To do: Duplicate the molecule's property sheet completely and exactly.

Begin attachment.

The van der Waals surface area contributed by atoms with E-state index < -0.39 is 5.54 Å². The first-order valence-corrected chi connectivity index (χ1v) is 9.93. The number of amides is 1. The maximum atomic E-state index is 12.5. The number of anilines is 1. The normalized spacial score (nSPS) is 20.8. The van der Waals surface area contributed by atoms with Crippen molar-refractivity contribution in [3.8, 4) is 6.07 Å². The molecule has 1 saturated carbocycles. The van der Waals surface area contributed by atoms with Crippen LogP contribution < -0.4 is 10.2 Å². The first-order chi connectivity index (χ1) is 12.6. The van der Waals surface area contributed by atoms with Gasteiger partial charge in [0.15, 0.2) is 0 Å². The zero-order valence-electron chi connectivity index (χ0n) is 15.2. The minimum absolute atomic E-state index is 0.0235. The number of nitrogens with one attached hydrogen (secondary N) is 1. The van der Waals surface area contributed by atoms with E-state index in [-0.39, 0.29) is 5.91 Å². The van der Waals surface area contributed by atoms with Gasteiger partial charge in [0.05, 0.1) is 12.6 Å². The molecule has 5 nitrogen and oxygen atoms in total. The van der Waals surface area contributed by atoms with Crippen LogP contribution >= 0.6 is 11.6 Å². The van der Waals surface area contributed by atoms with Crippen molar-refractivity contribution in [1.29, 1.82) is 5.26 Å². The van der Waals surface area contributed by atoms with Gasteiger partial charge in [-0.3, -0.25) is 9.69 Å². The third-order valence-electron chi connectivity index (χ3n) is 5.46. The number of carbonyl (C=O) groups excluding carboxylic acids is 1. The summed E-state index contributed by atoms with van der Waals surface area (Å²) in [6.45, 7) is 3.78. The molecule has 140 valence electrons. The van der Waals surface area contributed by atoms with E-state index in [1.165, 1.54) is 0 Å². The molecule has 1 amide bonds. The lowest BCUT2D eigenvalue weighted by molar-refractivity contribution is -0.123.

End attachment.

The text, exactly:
The van der Waals surface area contributed by atoms with E-state index < -0.39 is 5.54 Å². The first-order valence-corrected chi connectivity index (χ1v) is 9.93. The number of amides is 1. The maximum atomic E-state index is 12.5. The number of anilines is 1. The normalized spacial score (nSPS) is 20.8. The van der Waals surface area contributed by atoms with Crippen molar-refractivity contribution in [3.8, 4) is 6.07 Å². The molecule has 1 saturated carbocycles. The van der Waals surface area contributed by atoms with Crippen LogP contribution < -0.4 is 10.2 Å². The first-order chi connectivity index (χ1) is 12.6. The van der Waals surface area contributed by atoms with Gasteiger partial charge in [0.15, 0.2) is 0 Å². The zero-order valence-electron chi connectivity index (χ0n) is 15.2. The minimum absolute atomic E-state index is 0.0235. The number of nitrogens with one attached hydrogen (secondary N) is 1. The van der Waals surface area contributed by atoms with E-state index in [-0.39, 0.29) is 5.91 Å². The van der Waals surface area contributed by atoms with Gasteiger partial charge in [0.05, 0.1) is 12.6 Å². The molecule has 5 nitrogen and oxygen atoms in total. The van der Waals surface area contributed by atoms with Crippen LogP contribution >= 0.6 is 11.6 Å². The van der Waals surface area contributed by atoms with Crippen molar-refractivity contribution in [1.29, 1.82) is 5.26 Å². The van der Waals surface area contributed by atoms with Gasteiger partial charge in [-0.3, -0.25) is 9.69 Å². The third-order valence-electron chi connectivity index (χ3n) is 5.46. The number of carbonyl (C=O) groups excluding carboxylic acids is 1. The summed E-state index contributed by atoms with van der Waals surface area (Å²) in [6.45, 7) is 3.78. The molecule has 140 valence electrons. The van der Waals surface area contributed by atoms with E-state index in [1.165, 1.54) is 0 Å². The molecule has 1 amide bonds. The lowest BCUT2D eigenvalue weighted by molar-refractivity contribution is -0.123.